A lot of major and bigger indie labels were courting Courtney Barnett. What made her decide on Mom + Pop?

One of the most fulfilling aspects of being able to run your own label is simply that it’s your label. Marathon Artists [in the U.K.] had signed Courtney worldwide and were seeking a U.S. licensor. It was extremely competitive and, to be frank, we were a little late. But Thaddeus and I spent a couple of days with the Marathon people and, by not having to ask anyone else what we could or couldn’t do, we were able to adjust the proposal in real time. And we jumped on the phone with Courtney and her manager and did a Skype call and everyone introduced themselves and, one at a time, articulated who we were and what we did. We came to learn that she really has an indie mindset, from having started her own label and curating it, and she was really aware of the kind of environment and company that we were building.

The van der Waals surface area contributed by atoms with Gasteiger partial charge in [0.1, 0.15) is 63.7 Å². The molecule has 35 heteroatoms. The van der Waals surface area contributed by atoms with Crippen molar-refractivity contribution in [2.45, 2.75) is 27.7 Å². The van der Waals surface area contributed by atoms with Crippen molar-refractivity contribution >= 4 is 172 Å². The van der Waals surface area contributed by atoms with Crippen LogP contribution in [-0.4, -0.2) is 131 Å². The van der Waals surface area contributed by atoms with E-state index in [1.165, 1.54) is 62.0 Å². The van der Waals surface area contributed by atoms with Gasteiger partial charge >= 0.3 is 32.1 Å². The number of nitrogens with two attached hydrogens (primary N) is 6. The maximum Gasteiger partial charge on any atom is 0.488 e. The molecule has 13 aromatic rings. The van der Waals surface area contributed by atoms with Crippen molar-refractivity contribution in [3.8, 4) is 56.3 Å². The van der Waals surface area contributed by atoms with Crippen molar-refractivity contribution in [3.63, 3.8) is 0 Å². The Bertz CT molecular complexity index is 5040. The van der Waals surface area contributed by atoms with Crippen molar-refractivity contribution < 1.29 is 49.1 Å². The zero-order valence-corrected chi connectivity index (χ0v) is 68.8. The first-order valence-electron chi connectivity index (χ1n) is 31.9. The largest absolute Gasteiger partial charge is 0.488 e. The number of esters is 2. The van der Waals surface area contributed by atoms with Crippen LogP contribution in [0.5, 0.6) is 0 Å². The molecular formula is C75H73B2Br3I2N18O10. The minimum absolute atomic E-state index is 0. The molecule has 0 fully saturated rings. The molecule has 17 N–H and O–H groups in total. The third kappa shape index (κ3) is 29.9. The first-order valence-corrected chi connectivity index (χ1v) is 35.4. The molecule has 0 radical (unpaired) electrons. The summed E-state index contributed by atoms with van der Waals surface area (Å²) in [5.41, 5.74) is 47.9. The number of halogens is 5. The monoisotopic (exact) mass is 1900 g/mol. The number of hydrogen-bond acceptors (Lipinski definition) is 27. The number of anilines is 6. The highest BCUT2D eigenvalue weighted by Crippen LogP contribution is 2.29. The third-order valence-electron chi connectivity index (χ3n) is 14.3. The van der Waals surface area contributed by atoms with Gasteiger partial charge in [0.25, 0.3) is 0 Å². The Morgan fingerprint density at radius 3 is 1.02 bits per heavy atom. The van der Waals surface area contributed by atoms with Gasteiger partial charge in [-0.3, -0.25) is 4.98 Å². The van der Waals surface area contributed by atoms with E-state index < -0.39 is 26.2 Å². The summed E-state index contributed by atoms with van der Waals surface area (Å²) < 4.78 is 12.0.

She’s gone from playing CMJ showcases to a Grammy nomination in two years -- how did you as a label help to make that happen?

A lot of it, though, is because she’s toured here so much. But [part of the success] is to put the right amount of time and energy into the gatekeepers that were most appreciative of what she did artistically: The WFUVs and NPRs and Pitchforks. And also, we really tried to make sure we weren't trying to run too fast to the next level of gatekeepers. We were trying to build a relationship with radio as opposed to trying to run records up and down charts, trying to work closely with [booking agency] Windish and our PR people at Grandstand to make the right choices in terms of how her time was spent when she went through different cities. We wanted to be sure that we were air-traffic controlling it and inspiring a …  I won't say methodical but a thoughtful pace to it, and creating a foundation for her building a long-term relationship with her American audience.